Throughout the literature, there is also research disproving neck strength as an indicator of preventing concussions. Mihalik et al. (2011) conducted the research on youth hockey players measuring neck strength while looking at the hits sustained by these youth hockey players. The results of study found that increased static cervical neck strength in isolation was not enough to reduce the severity of head impacts sustained by youth hockey players. Mihalik et al. (2011) concluded there were no coherent differences in head acceleration among youth hockey players with weak, moderate, and strong cervical muscles. Schmidt et al. (2014) also conducted the study regarding high school and college football players measuring their neck strength and neck musculature girth. The study found that football players with stronger and weaker cervical musculature had equal odds of sustaining moderate to severe head impacts. They also found players with larger neck musculature had greater odds of sustaining both moderate and severe head impacts. However, players with greater neck stiffness during anticipated forces and less head displacement after contact displayed reduced odds of sustaining higher magnitude head impacts. This research article supports enhancing cervical musculature dynamic responses to head impact versus strengthening neck musculature as a way to prevent higher magnitude head impacts.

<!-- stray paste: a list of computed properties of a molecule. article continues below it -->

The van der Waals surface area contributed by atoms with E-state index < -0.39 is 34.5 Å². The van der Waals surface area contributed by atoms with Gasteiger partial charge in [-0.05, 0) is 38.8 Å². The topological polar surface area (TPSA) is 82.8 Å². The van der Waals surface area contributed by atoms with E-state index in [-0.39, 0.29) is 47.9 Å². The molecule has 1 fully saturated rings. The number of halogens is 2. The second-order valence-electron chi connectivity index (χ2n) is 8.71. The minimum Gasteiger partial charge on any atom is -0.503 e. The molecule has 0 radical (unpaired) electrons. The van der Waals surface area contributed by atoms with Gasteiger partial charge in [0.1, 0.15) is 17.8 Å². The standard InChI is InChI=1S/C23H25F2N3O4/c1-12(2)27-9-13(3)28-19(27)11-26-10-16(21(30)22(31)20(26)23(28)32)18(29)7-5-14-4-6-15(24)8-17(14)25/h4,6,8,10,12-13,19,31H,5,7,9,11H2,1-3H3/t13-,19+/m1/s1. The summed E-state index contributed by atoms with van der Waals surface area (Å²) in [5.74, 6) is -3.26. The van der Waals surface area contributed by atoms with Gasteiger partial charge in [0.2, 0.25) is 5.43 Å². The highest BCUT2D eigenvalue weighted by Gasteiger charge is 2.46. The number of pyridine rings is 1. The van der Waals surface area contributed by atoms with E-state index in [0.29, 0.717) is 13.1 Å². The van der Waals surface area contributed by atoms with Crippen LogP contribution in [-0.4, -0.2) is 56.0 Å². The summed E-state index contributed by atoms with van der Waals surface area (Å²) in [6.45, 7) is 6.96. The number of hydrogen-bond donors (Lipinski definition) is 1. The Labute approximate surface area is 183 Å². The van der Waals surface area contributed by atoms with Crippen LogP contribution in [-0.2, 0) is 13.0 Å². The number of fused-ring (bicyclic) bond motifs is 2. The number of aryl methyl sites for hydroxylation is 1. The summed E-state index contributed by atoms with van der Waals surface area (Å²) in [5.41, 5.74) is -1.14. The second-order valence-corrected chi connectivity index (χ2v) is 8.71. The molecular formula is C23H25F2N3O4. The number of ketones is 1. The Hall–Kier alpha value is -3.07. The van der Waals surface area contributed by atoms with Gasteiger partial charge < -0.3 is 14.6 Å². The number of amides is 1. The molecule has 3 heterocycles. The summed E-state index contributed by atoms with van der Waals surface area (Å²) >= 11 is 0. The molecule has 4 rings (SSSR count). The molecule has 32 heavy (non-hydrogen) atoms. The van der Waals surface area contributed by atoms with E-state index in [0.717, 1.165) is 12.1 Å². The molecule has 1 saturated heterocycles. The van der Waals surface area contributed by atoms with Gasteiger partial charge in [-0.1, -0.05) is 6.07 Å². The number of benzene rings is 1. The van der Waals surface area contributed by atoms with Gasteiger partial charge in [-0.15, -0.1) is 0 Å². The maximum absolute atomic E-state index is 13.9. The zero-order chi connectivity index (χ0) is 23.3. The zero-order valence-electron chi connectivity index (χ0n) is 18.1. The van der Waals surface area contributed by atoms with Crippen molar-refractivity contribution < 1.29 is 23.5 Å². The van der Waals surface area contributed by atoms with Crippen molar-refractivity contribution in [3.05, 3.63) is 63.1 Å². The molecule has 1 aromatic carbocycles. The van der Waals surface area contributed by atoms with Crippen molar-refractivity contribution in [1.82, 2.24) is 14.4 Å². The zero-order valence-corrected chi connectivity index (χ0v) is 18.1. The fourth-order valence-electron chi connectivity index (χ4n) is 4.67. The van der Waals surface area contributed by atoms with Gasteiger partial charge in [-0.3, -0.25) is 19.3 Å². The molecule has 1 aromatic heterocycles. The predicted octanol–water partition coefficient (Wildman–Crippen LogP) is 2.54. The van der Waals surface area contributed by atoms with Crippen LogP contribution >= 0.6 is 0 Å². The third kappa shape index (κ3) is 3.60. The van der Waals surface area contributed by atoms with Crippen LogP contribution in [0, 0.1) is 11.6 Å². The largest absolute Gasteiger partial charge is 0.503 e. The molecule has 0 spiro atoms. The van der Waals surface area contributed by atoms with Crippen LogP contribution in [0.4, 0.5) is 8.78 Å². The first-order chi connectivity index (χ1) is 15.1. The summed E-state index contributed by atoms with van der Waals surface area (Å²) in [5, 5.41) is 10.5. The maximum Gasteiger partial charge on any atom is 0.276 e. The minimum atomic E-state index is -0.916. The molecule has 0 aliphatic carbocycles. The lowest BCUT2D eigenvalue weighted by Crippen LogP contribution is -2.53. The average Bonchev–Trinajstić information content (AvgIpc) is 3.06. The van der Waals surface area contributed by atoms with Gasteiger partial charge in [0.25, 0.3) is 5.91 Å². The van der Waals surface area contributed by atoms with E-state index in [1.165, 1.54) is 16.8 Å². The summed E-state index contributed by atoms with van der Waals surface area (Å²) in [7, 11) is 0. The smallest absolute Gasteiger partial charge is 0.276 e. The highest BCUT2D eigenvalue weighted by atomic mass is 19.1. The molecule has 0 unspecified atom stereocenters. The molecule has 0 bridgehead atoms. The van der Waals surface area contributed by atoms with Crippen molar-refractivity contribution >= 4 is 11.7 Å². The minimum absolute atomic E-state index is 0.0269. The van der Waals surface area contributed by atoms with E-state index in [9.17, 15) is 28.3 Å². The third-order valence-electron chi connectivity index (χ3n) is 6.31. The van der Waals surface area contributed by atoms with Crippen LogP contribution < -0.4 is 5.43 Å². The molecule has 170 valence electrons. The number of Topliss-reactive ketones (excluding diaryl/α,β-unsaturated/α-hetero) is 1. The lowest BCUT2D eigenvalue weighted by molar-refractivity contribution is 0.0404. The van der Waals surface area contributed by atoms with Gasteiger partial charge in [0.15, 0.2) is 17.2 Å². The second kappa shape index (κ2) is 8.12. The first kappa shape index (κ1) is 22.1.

Throughout the literature of neck musculature strength, researchers used different measuring tools to measure cervical neck musculature strength, girth, and head impacts. Collins et al. (2014) implemented a new Velcro tool to measure cervical neck strength proving to be reliable with the gold standard of using a hand-held dynamometer. The Velcro tool is a Velcro head strap attached with a D-ring and scale measuring in pounds. This device was able to accurately measure neck strength comparable with a hand held dynamometer and was used as the primary device in the high school setting to measure neck strength. Eckner et al.’s (2014) study used a similar device as above using a headgear and pulley scale to measure peak force neck musculature strength. Mihalik et al.’s (2011) and Gutierrez et al.’s (2014) study used the hand held dynamometer while Schmidt et al.’s (2014) study used HUMAC NORM Testing & Rehabilitation System where the athlete lies on the table and a pad applies force to the head in which the athlete resists. All of these tools are proven to be used as viable methods to measure cervical neck musculature strength. The tools used to measure neck girth include cloth (Collins et al., 2014) and ultrasound (Schmidt et al., 2014) with both tools being a viable way to measure neck girth. In both Mihalik et al.’s (2011) and Schmidt et al.’s (2014) study, they used the Head Impact Telemetry System technology inside the helmets to measure impact forces. Gutierrez et al.’s (2014) study used a custom headband, which held a tri-axial accelerometer to measure header impact. Even though, all of these studies used different measuring tools, these studies used viable tools to allow their results to be sound.